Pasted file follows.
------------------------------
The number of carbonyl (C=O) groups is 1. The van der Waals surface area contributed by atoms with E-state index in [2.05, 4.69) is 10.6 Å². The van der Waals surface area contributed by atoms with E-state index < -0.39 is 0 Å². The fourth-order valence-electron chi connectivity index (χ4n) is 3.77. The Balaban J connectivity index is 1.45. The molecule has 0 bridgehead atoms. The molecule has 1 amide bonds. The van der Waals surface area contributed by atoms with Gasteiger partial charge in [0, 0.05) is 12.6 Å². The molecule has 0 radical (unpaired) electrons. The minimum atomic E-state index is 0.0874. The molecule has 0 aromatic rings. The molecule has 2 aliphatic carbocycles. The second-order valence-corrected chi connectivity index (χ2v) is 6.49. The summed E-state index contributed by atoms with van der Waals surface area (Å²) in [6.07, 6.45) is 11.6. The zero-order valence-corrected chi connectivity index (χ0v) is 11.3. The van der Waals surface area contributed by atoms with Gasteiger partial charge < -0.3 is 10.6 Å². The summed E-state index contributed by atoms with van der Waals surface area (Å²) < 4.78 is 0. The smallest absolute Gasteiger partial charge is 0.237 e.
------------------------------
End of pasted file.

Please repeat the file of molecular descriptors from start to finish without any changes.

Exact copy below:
The number of carbonyl (C=O) groups is 1. The van der Waals surface area contributed by atoms with E-state index in [2.05, 4.69) is 10.6 Å². The van der Waals surface area contributed by atoms with E-state index < -0.39 is 0 Å². The fourth-order valence-electron chi connectivity index (χ4n) is 3.77. The Balaban J connectivity index is 1.45. The molecule has 0 bridgehead atoms. The molecule has 1 amide bonds. The van der Waals surface area contributed by atoms with Gasteiger partial charge in [0, 0.05) is 12.6 Å². The molecule has 0 radical (unpaired) electrons. The minimum atomic E-state index is 0.0874. The molecule has 0 aromatic rings. The molecule has 2 aliphatic carbocycles. The second-order valence-corrected chi connectivity index (χ2v) is 6.49. The summed E-state index contributed by atoms with van der Waals surface area (Å²) in [6.07, 6.45) is 11.6. The zero-order valence-corrected chi connectivity index (χ0v) is 11.3. The van der Waals surface area contributed by atoms with Gasteiger partial charge < -0.3 is 10.6 Å². The summed E-state index contributed by atoms with van der Waals surface area (Å²) < 4.78 is 0. The smallest absolute Gasteiger partial charge is 0.237 e.